(01262019 04:23 PM)Dieter Wrote:(01262019 01:04 PM)rprosperi Wrote: ...if you look closely you'll see these routines preserve the stack (incl LastX) and flags... Well, that should teach me! I read a post claiming all was preserved and while I bothered to check the flags (by reading code) and the stack contents (by testing), and all was confirmed, I did not check the LastX and extrapolated it too was safe. Never, ever assume... Thanks for this alternate version Dieter. For the 2nd time in a week, after not touching it for a couple years, I've decided to enter programs in my 35S. If I learned about how useful and wellbehaved equations are on the 35S when I got mine in 2007, I've totally forgotten it, so Pauli and your programs are good examples of how this feature can be used to build wellbehaved functions pretty easily. Bob Prosperi 

01272019, 08:26 AM
(This post was last modified: 01272019 08:29 AM by Gerald H.)
Post: #12




RE: Best Pol/Rect and Complex Number Decomp for 35S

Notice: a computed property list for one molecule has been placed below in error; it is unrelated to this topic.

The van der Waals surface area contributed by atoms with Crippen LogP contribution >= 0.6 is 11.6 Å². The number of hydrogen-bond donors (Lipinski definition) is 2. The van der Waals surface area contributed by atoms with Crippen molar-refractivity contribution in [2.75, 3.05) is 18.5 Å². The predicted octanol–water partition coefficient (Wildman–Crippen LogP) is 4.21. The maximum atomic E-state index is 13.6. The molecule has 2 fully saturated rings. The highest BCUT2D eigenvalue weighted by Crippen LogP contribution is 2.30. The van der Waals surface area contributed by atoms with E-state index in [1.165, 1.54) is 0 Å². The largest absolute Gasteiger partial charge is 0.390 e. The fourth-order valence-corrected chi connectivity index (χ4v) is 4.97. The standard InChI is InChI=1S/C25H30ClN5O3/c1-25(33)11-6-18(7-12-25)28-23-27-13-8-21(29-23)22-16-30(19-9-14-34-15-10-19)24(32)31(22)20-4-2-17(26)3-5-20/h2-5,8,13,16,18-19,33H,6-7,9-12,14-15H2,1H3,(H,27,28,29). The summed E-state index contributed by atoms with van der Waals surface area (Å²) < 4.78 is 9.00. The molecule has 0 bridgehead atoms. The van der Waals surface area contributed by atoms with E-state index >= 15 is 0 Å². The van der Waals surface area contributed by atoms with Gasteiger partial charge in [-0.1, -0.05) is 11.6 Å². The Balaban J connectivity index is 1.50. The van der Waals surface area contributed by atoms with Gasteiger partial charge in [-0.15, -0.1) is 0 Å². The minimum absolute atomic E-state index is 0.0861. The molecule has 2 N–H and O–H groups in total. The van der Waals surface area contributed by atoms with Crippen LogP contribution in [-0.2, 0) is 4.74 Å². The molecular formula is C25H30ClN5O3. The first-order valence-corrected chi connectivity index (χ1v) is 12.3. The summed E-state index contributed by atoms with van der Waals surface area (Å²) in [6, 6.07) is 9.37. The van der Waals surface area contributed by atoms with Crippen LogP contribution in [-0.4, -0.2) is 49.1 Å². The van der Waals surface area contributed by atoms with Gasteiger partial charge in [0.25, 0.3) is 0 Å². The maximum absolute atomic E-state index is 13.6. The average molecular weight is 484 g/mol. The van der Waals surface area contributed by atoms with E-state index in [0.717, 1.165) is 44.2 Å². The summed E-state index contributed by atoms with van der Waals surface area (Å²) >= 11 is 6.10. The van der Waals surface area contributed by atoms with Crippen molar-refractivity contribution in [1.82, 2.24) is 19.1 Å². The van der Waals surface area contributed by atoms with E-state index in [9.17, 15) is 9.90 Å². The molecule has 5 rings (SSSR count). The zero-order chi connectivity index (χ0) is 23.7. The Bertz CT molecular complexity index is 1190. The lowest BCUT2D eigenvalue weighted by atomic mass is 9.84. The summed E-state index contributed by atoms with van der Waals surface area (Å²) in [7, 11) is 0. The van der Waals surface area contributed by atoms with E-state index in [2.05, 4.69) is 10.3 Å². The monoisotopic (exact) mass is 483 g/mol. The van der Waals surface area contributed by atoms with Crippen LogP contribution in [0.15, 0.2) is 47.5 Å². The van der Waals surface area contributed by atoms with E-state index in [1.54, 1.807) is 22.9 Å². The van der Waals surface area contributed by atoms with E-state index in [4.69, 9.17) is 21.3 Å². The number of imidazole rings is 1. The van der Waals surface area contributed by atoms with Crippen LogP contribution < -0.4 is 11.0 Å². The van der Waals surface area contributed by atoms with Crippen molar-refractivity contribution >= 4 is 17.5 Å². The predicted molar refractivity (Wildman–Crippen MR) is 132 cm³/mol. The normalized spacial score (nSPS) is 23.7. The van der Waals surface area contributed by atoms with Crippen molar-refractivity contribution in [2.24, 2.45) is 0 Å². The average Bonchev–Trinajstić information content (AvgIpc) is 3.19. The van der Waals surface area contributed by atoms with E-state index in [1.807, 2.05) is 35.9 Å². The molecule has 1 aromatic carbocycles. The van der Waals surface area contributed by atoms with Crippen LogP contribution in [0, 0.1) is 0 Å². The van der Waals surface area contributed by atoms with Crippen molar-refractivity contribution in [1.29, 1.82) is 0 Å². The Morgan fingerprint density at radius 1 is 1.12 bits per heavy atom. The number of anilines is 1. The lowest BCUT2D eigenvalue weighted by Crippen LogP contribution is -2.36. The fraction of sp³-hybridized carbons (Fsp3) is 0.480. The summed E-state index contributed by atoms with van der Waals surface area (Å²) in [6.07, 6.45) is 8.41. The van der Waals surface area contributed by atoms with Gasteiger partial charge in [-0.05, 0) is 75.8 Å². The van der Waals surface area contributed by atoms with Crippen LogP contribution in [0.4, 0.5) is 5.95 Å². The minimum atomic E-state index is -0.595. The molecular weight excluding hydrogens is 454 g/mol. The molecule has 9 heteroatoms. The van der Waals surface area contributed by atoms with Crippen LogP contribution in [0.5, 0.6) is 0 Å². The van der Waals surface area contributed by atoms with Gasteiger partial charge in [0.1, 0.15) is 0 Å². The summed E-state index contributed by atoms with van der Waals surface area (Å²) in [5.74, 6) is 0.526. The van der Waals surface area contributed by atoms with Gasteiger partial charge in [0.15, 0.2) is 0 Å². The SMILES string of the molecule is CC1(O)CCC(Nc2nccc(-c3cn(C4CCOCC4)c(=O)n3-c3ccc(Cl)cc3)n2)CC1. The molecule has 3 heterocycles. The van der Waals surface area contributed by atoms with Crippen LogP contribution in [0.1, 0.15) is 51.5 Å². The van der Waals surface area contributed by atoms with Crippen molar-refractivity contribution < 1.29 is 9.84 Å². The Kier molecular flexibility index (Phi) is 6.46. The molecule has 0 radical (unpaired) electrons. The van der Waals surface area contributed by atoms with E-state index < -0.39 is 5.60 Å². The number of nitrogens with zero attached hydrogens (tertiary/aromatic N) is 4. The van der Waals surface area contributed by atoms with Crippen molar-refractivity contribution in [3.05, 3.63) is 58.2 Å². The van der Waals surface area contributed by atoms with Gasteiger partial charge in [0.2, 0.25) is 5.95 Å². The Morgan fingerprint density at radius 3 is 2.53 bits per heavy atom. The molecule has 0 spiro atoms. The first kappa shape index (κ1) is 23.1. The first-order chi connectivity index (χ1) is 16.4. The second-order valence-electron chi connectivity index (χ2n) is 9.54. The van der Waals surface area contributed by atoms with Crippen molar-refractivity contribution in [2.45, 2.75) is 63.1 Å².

For complex decomposition, returns real part to stack level X & imaginary to variable I:
Code: 1 LBL A 

01272019, 09:14 AM
(This post was last modified: 01272019 03:05 PM by Dieter.)
Post: #13




RE: Best Pol/Rect and Complex Number Decomp for 35S
(01272019 08:26 AM)Gerald H Wrote: That's a nice approach, with a much less complicated formula than the one I used. Combining it with my original solution the result would look like this: Code: C001 LBL C Maybe this version is a bit more prone to roundoff errors so that the last digit may be slightly off here and there: 1i1 => 0,99999999998, 0,999999999997 4i3 => 3,99999999999, 3,00000000001 0i3 => 1,4689...E11, 3 The last example assumes radians mode. OK, this may happen anytime as all we got are 12 digits instead of 15 the 35s uses internally. But on average the more complicated formulas in post #10 seem to exibit less of such problems. In all three cases it returns accurate results. Maybe because sine and cosine of the angle are avoided (only their sign is considered). Dieter